Operation Encompass will notify schools of all incidents and therefore schools will be able to build up a picture of the context a child is living in.
Encompass Parents Awareness Letter (template)
Re: Operation Encompass
The school has been given the opportunity to take part in a project that will run jointly between schools and Greater Manchester Police.
Operation Encompass has been designed to provide early reporting to schools, i.e. prior to 9 .00 a.m. on the next school day, of any domestic abuse incidents that occur outside of school, but which might have an impact on a child attending school the following day. During the school term this information will be shared on school days. When incidents occur on a Friday, Saturday or a Sunday, the police will contact the relevant school the following Monday.
A nominated member of school staff, known as a Key Adult, will be trained to liaise with the police. At insert school name our Key Adult is insert details. They will be able to use information that has been shared with them, in confidence, to ensure that the school is able to support children and their families. Information will be shared where it is identified that a child or young person was present, witnessed or was involved in a domestic abuse incident.
We always endeavour to offer the best support possible to our pupils and believe that Operation Encompass is going to be beneficial and supportive for all concerned; children and families
Some information about Encompass is included in this letter but if you would like more information about this new initiative, details can be viewed online at insert details or you can contact our Key Adult at school insert details.
Thank you for your continued support
Chair of Governors Head Teacher
Operation Encompass – Key Adult Responsibilities and Checklist
|The Key Adult has attended the Encompass briefing and is part of the Senior Leadership Team with Child Protection responsibility.|
|The Key Adult must ensure that they have access to the Encompass mailbox along with a deputy in case of absence.|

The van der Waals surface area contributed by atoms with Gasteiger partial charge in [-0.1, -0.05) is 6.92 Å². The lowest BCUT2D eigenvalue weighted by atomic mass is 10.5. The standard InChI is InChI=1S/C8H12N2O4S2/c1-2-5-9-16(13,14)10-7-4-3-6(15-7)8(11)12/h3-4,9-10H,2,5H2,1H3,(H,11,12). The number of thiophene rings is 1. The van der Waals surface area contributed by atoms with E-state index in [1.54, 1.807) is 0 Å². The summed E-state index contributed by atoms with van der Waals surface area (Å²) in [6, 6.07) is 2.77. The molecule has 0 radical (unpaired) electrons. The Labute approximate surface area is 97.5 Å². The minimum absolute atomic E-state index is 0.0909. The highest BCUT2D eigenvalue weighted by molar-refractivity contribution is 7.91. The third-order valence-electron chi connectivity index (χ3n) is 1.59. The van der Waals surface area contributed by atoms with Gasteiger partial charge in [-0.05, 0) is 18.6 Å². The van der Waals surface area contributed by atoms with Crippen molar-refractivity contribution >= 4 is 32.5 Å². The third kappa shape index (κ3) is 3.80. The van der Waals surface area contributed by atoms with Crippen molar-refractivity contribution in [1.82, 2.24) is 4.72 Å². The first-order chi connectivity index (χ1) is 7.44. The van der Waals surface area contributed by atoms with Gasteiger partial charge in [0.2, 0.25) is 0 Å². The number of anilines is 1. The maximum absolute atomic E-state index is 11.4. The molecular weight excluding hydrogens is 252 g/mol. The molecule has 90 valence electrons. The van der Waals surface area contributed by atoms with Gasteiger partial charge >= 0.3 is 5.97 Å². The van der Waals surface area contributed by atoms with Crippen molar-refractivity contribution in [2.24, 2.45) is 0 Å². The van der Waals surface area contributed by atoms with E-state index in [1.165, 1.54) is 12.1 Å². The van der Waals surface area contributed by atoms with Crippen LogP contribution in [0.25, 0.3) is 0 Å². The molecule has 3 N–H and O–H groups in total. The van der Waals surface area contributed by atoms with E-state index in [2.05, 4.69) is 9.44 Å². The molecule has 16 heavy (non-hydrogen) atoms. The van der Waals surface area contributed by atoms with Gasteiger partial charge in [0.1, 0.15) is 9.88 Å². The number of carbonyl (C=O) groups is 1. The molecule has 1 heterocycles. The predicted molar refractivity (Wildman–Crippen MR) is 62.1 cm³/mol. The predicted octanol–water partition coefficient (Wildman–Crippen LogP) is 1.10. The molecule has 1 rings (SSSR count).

|Encompass records are managed and stored in the same way as other Child Protection records, in a permission restricted electronic folder or secure and locked cabinet/drawer.|
|The Key Adult can identify a person who can deputise in their absence; the deputy is confident in understanding all aspects of the Encompass model.|
|The Key Adult will ensure that all teaching staff understand the confidential nature of any information passed to them and that this information must be treated in the same way as any other Child Protection information given by other partners such as Social Care.|
|The Headteacher/Key Adult will inform parents that the school is part of Encompass, using the exemplar letter template provided, which can be amended to meet the school’s individual requirements.|
|The Headteacher/Key Adult will inform the Governing Body that the school is part of Encompass and the Governor with responsibility for Safeguarding should have a working knowledge of the project and impact within the school.|
|The Key Adult will include information about Encompass in the school’s prospectus and safeguarding policies, thus ensuring that all parents are informed of the school’s involvement.|
|The Key Adult will include information about Encompass on the school’s website.|
|Police Reference Number (FWIN – Force Wide Incident Number)||Date|
|Child’s name and age & DOB|
|Date and time of incident
|Circumstances of incident:
|Additional school information including other Encompass contacts:
|Actions taken and Impact:
Operation Encompass Police Log Sheet